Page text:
The belligerent China you see today is not the China with thousands of years of civilization. China has been ruled by “northern barbarians” (if I may use this phrase the same way they use the phrase “southern barbarians” to refer to people from southern China and Vietnam) for the last few hundred years. They were not the people who created the Chinese civilization. They conquered China and became the rulers of China. Like Western rulers and perhaps all other rulers, they are more greedy and less creative . And they look down on creative people because creative people are usually not as wealthy. They value wealth more than creativity. They have not learned the core values in the Chinese culture, yet.

Xi Jin Ping is only partially correct to say that China is peaceful and that “there’s no gene for invasion in Chinese people’s blood”. (I am just quoting. I do not think there is any gene for invasion. How to handle things is a cultural thing, not a genetic thing, although northern people are generally more energetic and so more aggressive than southern people.) Not all Chinese are aggressive and unreasonable, only some. But they are the ones who are at least dominating the Chinese media and the Internet forums right now. And as we have found out in the past, what is said repeatedly in the media is what guide people’s actions. That’s is why China is aggressive rather than peaceful as some Chinese would hope or as the Chinese leadership is insisting.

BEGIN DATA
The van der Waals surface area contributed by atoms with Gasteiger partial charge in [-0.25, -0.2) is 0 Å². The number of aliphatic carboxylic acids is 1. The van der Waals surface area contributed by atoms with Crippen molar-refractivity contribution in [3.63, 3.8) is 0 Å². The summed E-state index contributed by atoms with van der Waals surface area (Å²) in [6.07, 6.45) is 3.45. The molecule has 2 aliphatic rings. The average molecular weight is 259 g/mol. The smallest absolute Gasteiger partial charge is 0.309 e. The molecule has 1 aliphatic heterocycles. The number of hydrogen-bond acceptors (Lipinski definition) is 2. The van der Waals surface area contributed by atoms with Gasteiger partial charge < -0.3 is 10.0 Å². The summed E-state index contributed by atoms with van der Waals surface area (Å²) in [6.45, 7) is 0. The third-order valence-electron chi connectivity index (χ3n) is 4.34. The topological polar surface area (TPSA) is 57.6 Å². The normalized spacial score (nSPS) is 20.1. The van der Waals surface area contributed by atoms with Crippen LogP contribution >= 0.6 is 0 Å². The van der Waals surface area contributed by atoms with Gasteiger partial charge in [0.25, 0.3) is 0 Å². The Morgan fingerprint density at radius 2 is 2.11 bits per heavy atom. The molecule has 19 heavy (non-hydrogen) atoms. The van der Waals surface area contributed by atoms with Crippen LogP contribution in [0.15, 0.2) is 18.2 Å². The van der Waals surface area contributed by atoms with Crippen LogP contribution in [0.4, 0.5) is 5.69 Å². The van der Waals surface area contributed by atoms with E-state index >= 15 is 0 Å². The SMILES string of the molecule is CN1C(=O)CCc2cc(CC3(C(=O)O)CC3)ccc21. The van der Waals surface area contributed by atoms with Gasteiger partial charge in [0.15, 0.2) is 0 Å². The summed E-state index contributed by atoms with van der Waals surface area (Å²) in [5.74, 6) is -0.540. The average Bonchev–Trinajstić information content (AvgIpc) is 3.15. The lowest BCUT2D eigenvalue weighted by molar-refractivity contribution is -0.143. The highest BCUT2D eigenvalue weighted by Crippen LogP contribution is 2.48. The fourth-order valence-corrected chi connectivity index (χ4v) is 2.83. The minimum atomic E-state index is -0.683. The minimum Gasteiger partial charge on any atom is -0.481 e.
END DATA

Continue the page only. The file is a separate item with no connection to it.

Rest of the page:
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Are the Chinese trying to insult Vietnam or themselves?

by on Jun.22, 2014, under Posts>Opinions>Politics>World Affairs>China

One thing the Chinese on various Internet forums like to do is to insult Vietnam and Vietnamese, anyway they can, to the point that they are insulting themselves while trying to insult Vietnam.